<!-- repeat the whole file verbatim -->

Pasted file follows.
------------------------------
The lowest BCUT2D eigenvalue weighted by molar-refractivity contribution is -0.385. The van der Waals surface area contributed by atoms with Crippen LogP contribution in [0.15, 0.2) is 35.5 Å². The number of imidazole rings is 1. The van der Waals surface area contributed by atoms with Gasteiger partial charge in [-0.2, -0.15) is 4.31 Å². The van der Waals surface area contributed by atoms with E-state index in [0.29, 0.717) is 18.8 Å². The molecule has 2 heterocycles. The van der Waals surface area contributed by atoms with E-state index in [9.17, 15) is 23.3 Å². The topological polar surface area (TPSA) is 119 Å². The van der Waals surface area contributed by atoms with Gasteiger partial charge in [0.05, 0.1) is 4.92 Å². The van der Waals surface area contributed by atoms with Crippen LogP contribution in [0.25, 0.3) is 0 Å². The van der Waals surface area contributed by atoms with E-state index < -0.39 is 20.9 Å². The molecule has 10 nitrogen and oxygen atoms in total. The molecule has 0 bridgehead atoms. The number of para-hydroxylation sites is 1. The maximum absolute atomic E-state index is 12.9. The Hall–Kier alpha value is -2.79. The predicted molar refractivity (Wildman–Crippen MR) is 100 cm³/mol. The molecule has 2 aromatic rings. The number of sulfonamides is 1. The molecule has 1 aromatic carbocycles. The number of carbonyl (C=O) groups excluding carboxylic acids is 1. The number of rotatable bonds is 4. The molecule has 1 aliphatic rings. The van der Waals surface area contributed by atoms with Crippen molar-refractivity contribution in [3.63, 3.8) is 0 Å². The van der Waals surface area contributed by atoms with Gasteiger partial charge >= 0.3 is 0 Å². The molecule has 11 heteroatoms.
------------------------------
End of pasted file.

The lowest BCUT2D eigenvalue weighted by molar-refractivity contribution is -0.385. The van der Waals surface area contributed by atoms with Crippen LogP contribution in [0.15, 0.2) is 35.5 Å². The number of imidazole rings is 1. The van der Waals surface area contributed by atoms with Gasteiger partial charge in [-0.2, -0.15) is 4.31 Å². The van der Waals surface area contributed by atoms with E-state index in [0.29, 0.717) is 18.8 Å². The molecule has 2 heterocycles. The van der Waals surface area contributed by atoms with E-state index in [9.17, 15) is 23.3 Å². The topological polar surface area (TPSA) is 119 Å². The van der Waals surface area contributed by atoms with Gasteiger partial charge in [0.05, 0.1) is 4.92 Å². The van der Waals surface area contributed by atoms with Crippen LogP contribution in [0.25, 0.3) is 0 Å². The van der Waals surface area contributed by atoms with E-state index < -0.39 is 20.9 Å². The molecule has 10 nitrogen and oxygen atoms in total. The molecule has 0 bridgehead atoms. The number of para-hydroxylation sites is 1. The maximum absolute atomic E-state index is 12.9. The Hall–Kier alpha value is -2.79. The predicted molar refractivity (Wildman–Crippen MR) is 100 cm³/mol. The molecule has 2 aromatic rings. The number of sulfonamides is 1. The molecule has 1 aromatic carbocycles. The number of carbonyl (C=O) groups excluding carboxylic acids is 1. The number of rotatable bonds is 4. The molecule has 1 aliphatic rings. The van der Waals surface area contributed by atoms with Crippen molar-refractivity contribution in [3.63, 3.8) is 0 Å². The van der Waals surface area contributed by atoms with Gasteiger partial charge >= 0.3 is 0 Å². The molecule has 11 heteroatoms.